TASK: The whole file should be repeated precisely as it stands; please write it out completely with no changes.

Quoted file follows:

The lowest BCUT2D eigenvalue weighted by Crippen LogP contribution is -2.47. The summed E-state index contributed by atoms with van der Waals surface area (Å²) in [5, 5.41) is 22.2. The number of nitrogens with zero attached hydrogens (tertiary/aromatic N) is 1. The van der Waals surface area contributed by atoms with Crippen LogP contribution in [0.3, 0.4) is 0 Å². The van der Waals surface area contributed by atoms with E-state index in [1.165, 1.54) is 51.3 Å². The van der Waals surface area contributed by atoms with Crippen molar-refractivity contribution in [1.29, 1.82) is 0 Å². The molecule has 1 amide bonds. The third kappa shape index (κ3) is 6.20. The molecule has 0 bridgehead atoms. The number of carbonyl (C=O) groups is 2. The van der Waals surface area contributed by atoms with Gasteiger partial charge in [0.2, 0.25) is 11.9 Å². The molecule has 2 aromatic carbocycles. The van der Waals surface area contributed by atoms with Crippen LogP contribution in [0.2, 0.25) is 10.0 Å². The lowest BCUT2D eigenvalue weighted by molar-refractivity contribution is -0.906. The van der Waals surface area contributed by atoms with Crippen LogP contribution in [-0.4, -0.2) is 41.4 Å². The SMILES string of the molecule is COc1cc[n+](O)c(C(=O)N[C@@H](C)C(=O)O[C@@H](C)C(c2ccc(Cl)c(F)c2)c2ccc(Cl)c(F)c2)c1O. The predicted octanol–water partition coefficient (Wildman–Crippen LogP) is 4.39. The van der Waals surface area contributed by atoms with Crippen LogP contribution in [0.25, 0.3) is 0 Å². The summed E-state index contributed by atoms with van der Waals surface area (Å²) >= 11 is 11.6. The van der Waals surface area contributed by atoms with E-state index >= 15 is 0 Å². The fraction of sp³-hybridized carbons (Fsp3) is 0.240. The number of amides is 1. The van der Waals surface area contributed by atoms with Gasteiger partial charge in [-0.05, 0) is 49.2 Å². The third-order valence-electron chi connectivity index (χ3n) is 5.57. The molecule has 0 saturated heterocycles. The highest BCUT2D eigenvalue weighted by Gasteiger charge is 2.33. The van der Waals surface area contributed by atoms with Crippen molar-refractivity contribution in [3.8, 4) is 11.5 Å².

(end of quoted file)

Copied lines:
The lowest BCUT2D eigenvalue weighted by Crippen LogP contribution is -2.47. The summed E-state index contributed by atoms with van der Waals surface area (Å²) in [5, 5.41) is 22.2. The number of nitrogens with zero attached hydrogens (tertiary/aromatic N) is 1. The van der Waals surface area contributed by atoms with Crippen LogP contribution in [0.3, 0.4) is 0 Å². The van der Waals surface area contributed by atoms with E-state index in [1.165, 1.54) is 51.3 Å². The van der Waals surface area contributed by atoms with Crippen molar-refractivity contribution in [1.29, 1.82) is 0 Å². The molecule has 1 amide bonds. The third kappa shape index (κ3) is 6.20. The molecule has 0 bridgehead atoms. The number of carbonyl (C=O) groups is 2. The van der Waals surface area contributed by atoms with Gasteiger partial charge in [0.2, 0.25) is 11.9 Å². The molecule has 2 aromatic carbocycles. The van der Waals surface area contributed by atoms with Crippen LogP contribution in [0.2, 0.25) is 10.0 Å². The lowest BCUT2D eigenvalue weighted by molar-refractivity contribution is -0.906. The van der Waals surface area contributed by atoms with Crippen LogP contribution in [-0.4, -0.2) is 41.4 Å². The SMILES string of the molecule is COc1cc[n+](O)c(C(=O)N[C@@H](C)C(=O)O[C@@H](C)C(c2ccc(Cl)c(F)c2)c2ccc(Cl)c(F)c2)c1O. The predicted octanol–water partition coefficient (Wildman–Crippen LogP) is 4.39. The van der Waals surface area contributed by atoms with Crippen LogP contribution in [0.25, 0.3) is 0 Å². The summed E-state index contributed by atoms with van der Waals surface area (Å²) >= 11 is 11.6. The van der Waals surface area contributed by atoms with E-state index >= 15 is 0 Å². The fraction of sp³-hybridized carbons (Fsp3) is 0.240. The number of amides is 1. The van der Waals surface area contributed by atoms with Gasteiger partial charge in [-0.05, 0) is 49.2 Å². The third-order valence-electron chi connectivity index (χ3n) is 5.57. The molecule has 0 saturated heterocycles. The highest BCUT2D eigenvalue weighted by Gasteiger charge is 2.33. The van der Waals surface area contributed by atoms with Crippen molar-refractivity contribution in [3.8, 4) is 11.5 Å².